arable estate [edit ]
Doubtless, one of Hungary ‘s most important natural resources is arable land. It covers about 48.57 % of the country, which is outstanding in the global ( see the relate map ). The mass majority of the fat dirt has a good quality. The most important agricultural zones are the Little hungarian Plain ( it has the highest quality prolific territory in average ), Transdanubia, and the Great Hungarian Plain. The survive covers more than half of the state ( 52,000 km2 in total ), whereas soil quality varies highly ; the territory even contains a small, grassy semi-desert, the alleged puszta ( steppe in English ). Puszta is exploited by sheep and cattle raising. The most crucial hungarian agrarian products include corn, pale yellow, barley, oat, sunflower, poppy, potato, millet, sugar-beet, flax, and many other plants. There are besides some newly naturalized plants excessively, for example amaranth. Poppy sow is part of the traditional hungarian cuisine .
A greengrocer ‘s in Hungary The country is well known for producing high quality peppers, which are often made into paprika. There are numerous fruits reared, including many subspecies of apple, pear, peach, grapeshot, apricot, watermelon, cantaloupe, etc. Hungary does not grow any GMO products, therefore these products are chiefly imported from the United States. They can not, however, be distributed without a mark on the wrap. [ citation needed ]
viticulture [edit ]
Wine product has a long history in Hungary. There are two languages in Europe in which the news for “ wine ” does not derive from the Latin, being greek – and Hungarian. The hungarian discussion is bor. viticulture has been recorded in the territory of today ‘s Hungary since the Roman times, who were creditworthy for the introduction of the polish of wines. The arrive Hungarians took over the exercise and have maintained it ever since. today, there are numerous wine regions in Hungary, producing quality and cheap wines deoxyadenosine monophosphate well, comparable to western european ones. The majority of the nation ‘s wine regions are located in the mountains or in the hills, such as Transdanubian Mountains, North Hungarian Mountains, Villány Mountains, and then on. significant ones include the regions of Eger, Hajós, Somló, Sopron, Villány, Szekszárd, and Tokaj-Hegyalja.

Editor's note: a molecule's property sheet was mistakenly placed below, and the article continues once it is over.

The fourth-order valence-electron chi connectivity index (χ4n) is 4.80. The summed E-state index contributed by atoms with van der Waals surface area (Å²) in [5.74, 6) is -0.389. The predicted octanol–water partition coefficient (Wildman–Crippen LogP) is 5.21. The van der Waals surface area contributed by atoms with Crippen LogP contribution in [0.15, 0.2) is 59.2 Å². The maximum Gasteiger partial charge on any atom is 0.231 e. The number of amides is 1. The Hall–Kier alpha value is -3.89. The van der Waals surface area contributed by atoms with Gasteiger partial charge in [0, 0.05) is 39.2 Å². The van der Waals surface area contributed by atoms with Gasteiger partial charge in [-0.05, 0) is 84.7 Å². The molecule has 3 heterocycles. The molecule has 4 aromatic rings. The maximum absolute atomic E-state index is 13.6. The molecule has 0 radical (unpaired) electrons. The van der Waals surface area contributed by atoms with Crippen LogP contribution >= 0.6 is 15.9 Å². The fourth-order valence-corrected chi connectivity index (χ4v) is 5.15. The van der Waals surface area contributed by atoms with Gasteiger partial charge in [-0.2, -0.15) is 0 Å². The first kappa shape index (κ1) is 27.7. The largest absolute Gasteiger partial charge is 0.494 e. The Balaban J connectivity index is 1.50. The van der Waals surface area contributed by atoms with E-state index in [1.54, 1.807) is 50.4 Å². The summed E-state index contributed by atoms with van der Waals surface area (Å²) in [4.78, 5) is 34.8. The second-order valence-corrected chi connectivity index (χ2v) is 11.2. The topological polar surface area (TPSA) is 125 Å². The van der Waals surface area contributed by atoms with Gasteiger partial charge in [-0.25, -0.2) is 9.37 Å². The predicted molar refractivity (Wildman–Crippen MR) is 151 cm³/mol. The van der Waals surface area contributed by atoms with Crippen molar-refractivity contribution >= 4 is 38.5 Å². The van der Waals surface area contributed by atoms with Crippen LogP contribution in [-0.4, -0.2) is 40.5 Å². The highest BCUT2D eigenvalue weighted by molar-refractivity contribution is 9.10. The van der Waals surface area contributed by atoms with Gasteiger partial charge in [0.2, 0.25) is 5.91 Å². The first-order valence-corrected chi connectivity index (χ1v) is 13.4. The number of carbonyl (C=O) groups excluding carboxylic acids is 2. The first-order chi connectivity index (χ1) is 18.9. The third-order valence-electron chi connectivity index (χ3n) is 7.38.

forestry [edit ]
19 % of the country is covered by forests. These are chiefly mountainous areas, such as the North Hungarian and the Transdanubian Mountains, and the Alpokalja. The constitution of forests is versatile, with trees like fir, beech, oak, willow, acacia, plane, etc .
political geography [edit ]
Hungary ‘s stream counties are largely based on the area ‘s historic regions. The counties are subdivided into districts ( járás ), and these are further divided into municipalities ( település ). Hungary has 19 counties, 174 districts + 23 districts in Budapest and 2,722 municipality .
Area and boundaries [edit ]
area [edit ]
- Total: 93,030 km2
- country comparison to the world: 108th
- Land: 92,340 km2
- Water: 690 km2 (0.74% of total land area)
Boundaries [edit ]
- Land boundaries: total: 2,009 km (1,248 mi).
- Border countries and length: Austria: 366 km (227 mi), Slovakia: 679 km (422 mi), Ukraine: 103 km (64 mi), Romania: 443 km (275 mi), Serbia: 151 km (94 mi), Croatia: 329 km (204 mi) and Slovenia: 102 km (63 mi)
Area comparison [edit ]
Resources and land use [edit ]
environmental concerns [edit ]
Natural hazards: casual flood National parks Environment – current issues: The approximation of Hungary ‘s standards in waste management, energy efficiency, and publicize, land, and water contamination with environmental requirements for EU accession will require boastfully investments. Environment – international agreements: party to: Air Pollution, Air Pollution-Nitrogen Oxides, Air Pollution-Sulphur 85, Air Pollution-Volatile Organic Compounds, Antarctic Treaty, Biodiversity, Climate Change, Desertification, Endangered Species, Environmental Modification, Hazardous Wastes, Law of the Sea, Marine Dumping, Nuclear Test Ban, Ozone Layer Protection, Ship Pollution, Wetlands signed, but not ratified: Air Pollution-Persistent Organic Pollutants, Air Pollution-Sulphur 94, Antarctic-Environmental protocol Geography – note: landlocked ; strategic location astride chief land routes between Western Europe and Balkan Peninsula a well as between Ukraine and Mediterranean basin
extreme points [edit ]
elevation [edit ]
Latitude and longitude [edit ]
center [edit ]
Pictures [edit ]
- A celebrated tourist destination : the Danube Bend
- The cragged partially of the county : in the North Hungarian Mountains, more precisely in Mátra
- Old wells in the Great Alföld
- distinctive countryside in Transdanubia
- Balaton, the greatest lake of Hungary is sometimes referred as the “ hungarian sea ” .
- Mecsek, Southern Hungary
- The waterfall of Lillafüred
- viticulture near Villány
See besides [edit ]
References [edit ]